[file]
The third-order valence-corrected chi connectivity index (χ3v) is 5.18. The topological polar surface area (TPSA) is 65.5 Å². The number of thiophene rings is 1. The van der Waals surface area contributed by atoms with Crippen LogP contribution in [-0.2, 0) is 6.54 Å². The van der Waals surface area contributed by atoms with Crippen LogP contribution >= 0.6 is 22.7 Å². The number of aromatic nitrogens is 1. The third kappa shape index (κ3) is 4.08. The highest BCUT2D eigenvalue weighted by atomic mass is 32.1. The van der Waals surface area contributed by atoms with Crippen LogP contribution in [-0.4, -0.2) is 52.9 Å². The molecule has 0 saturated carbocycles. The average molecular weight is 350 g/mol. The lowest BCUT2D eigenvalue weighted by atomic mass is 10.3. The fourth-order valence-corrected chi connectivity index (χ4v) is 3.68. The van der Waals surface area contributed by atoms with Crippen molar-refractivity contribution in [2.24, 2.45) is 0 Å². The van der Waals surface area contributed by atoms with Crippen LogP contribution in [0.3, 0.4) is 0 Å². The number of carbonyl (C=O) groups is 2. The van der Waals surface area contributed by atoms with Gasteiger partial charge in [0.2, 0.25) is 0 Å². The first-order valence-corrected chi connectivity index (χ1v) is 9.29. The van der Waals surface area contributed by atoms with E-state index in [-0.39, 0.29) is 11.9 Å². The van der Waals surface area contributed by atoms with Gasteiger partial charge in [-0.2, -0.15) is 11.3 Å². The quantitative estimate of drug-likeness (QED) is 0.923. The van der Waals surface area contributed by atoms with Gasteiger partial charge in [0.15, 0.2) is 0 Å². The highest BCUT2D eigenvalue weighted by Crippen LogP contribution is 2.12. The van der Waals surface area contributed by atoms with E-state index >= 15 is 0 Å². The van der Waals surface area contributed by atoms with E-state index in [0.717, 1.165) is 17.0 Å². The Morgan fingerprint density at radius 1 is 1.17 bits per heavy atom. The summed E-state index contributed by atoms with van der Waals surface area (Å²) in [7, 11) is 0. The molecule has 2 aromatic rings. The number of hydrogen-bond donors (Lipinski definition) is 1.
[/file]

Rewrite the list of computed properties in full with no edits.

The third-order valence-corrected chi connectivity index (χ3v) is 5.18. The topological polar surface area (TPSA) is 65.5 Å². The number of thiophene rings is 1. The van der Waals surface area contributed by atoms with Crippen LogP contribution in [-0.2, 0) is 6.54 Å². The van der Waals surface area contributed by atoms with Crippen LogP contribution >= 0.6 is 22.7 Å². The number of aromatic nitrogens is 1. The third kappa shape index (κ3) is 4.08. The highest BCUT2D eigenvalue weighted by atomic mass is 32.1. The van der Waals surface area contributed by atoms with Crippen LogP contribution in [-0.4, -0.2) is 52.9 Å². The molecule has 0 saturated carbocycles. The average molecular weight is 350 g/mol. The lowest BCUT2D eigenvalue weighted by atomic mass is 10.3. The fourth-order valence-corrected chi connectivity index (χ4v) is 3.68. The van der Waals surface area contributed by atoms with Crippen molar-refractivity contribution in [2.24, 2.45) is 0 Å². The van der Waals surface area contributed by atoms with Crippen LogP contribution in [0.3, 0.4) is 0 Å². The number of carbonyl (C=O) groups is 2. The van der Waals surface area contributed by atoms with Gasteiger partial charge in [0.2, 0.25) is 0 Å². The first-order valence-corrected chi connectivity index (χ1v) is 9.29. The van der Waals surface area contributed by atoms with E-state index in [-0.39, 0.29) is 11.9 Å². The van der Waals surface area contributed by atoms with Gasteiger partial charge in [-0.2, -0.15) is 11.3 Å². The quantitative estimate of drug-likeness (QED) is 0.923. The van der Waals surface area contributed by atoms with Gasteiger partial charge in [0.15, 0.2) is 0 Å². The highest BCUT2D eigenvalue weighted by Crippen LogP contribution is 2.12. The van der Waals surface area contributed by atoms with E-state index >= 15 is 0 Å². The van der Waals surface area contributed by atoms with E-state index in [0.717, 1.165) is 17.0 Å². The Morgan fingerprint density at radius 1 is 1.17 bits per heavy atom. The summed E-state index contributed by atoms with van der Waals surface area (Å²) in [7, 11) is 0. The molecule has 2 aromatic rings. The number of hydrogen-bond donors (Lipinski definition) is 1.